Promising both "true brotherhood" and "fun," several Somali men convinced fellow immigrants in Minneapolis to return to their East African homeland and take up arms with a terrorist group, according to federal charges unsealed Monday against eight individuals.
The charges are part of an unfolding federal investigation into the disappearance of as many as 20 young Somali men from Minneapolis over the last two years _ most of them U.S. citizens who federal authorities say are guilty of terrorism. Federal prosecutors say most of the men traveled to Somalia to join the terror group al-Shabab, which the U.S. State Department says has links to al-Qaeda.
Ralph S. Boelter, the special agent in charge of the FBI's Minneapolis field office, called the latest round of indictments a "tipping point" in the more than yearlong investigation. "We have reached momentum, and reached a point where we will have full resolution of this case," Boelter said at a news conference with Minnesota's U.S. Attorney, B. Todd Jones.
Fourteen people have been charged in the investigation. The eight charged Monday are accused of a mix of recruiting and raising funds for the trips, and of engaging in terrorist acts in civil war-torn Somalia. Indictments say some attended terrorist training camps where they received instruction in firing small arms and machine guns, military style tactics and indoctrination in "anti-Ethiopian, anti-American, anti-Israel, and anti-Western beliefs," according to a federal affidavit.
Two of those charged Monday helped raise money for the trips by approaching unknowing members of Minnesota's Somali community and soliciting funds by telling them it was to pay for trips for young Somali men to travel to Saudi Arabia and study the Koran, according to the affidavit.
Boelter and Jones said one reason they disclosed new details about the case was to reassure members of Minnesota's Somali community that the investigation is focused on a relatively small group of individuals. The larger community "has consistently expressed deep concern about this pattern of recruitment activity," Jones said.
Still, the federal officials declined to say whether any of the new indictments targeted alleged leaders or masterminds of the recruitment scheme. The investigation is ongoing, they said, and there could be more indictments and arrests. Federal officials declined to name a local mosque which court documents allege was a site for some recruiting and planning.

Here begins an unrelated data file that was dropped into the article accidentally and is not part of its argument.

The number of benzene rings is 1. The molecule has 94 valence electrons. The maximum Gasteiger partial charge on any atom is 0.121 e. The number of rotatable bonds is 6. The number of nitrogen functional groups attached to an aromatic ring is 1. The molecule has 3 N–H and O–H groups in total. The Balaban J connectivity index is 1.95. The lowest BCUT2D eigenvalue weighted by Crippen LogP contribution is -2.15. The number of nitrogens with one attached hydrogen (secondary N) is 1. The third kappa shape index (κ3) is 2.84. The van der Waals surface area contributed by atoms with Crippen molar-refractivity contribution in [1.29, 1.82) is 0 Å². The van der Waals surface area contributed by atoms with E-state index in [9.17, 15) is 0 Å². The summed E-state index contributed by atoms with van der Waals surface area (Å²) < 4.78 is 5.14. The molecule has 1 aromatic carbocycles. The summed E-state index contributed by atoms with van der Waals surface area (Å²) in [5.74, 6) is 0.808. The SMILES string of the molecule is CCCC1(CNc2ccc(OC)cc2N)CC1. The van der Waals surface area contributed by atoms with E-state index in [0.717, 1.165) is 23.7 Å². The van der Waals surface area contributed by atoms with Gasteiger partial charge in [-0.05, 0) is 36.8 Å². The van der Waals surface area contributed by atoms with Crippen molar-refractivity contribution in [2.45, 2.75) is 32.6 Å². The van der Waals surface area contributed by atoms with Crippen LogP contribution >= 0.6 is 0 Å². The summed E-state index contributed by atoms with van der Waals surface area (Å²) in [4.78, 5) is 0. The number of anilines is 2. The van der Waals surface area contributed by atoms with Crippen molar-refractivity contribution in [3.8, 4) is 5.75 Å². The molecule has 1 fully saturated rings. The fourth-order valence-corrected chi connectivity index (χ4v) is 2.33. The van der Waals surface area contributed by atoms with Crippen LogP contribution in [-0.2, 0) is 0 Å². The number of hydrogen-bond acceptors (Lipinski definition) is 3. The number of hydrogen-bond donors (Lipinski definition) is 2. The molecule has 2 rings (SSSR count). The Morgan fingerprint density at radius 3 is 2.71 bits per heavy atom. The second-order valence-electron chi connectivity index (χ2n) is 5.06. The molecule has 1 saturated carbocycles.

Of the 14 people indicted, four have pleaded guilty and are awaiting sentencing. Seven are not in custody and are believed to be outside the United States.
Boelter said he did not think that Minnesota Somalis are still being recruited, but he could not say for sure. "I'm confident it's not happening, but you're never 100 percent sure there's no activity," he said.
FBI Director Robert Mueller has said the case is worrisome because it shows young men raised in the United States can be recruited by terrorists overseas, trained to conduct attacks and in some cases killed in the fighting there.
One of the men who left Minneapolis, Shirwa Ahmed, allegedly carried out a suicide bombing in Somalia's Puntland region in October 2008. New charges unsealed Monday said Ahmed was also among a group of al-Shabab fighters who launched an armed ambush against Ethiopian troops.
Boelter said he had "no indication" that any of the Somali men ever intended to engage in a terrorist attack in the United States. "But the national security implications are evident _ Americans with U.S. passports attending foreign terror camps," he said.
One of the eight named Monday was Mohamud Said Omar, who was arrested earlier this month in the Netherlands. Prosecutors accused Omar, a Somali citizen and U.S. permanent resident, of helping with travel plans for some men between Minneapolis and Somalia, and providing hundreds of dollars to fund the purchase of AK-47 rifles for the men.
Two of Omar's brothers who live in Minnesota have said they believe their sibling is innocent, was not an extremist and was so poor that he couldn't afford to bring his new wife from Somalia to the U.S.
The newly unsealed court documents reveal a series of meetings beginning in 2007 "in a variety of locations around the Twin Cities," as well as in phone calls in which several individuals, both in Somalia and in Minnesota, tried to convince Minnesota Somalis of the worthiness of the cause.
Somalia has not had a functioning government since 1991, when warlords overthrew a socialist dictator and then turned on each other, causing chaos in the African nation of 7 million. Minnesota has the largest population of Somali immigrants of any U.S. state.
The investigation, which Boelter described as "global" in scope, has spread beyond Minnesota to California, Ohio, Massachusetts and multiple foreign countries.
Associated Press writer Devlin Barrett in Washington contributed to this report.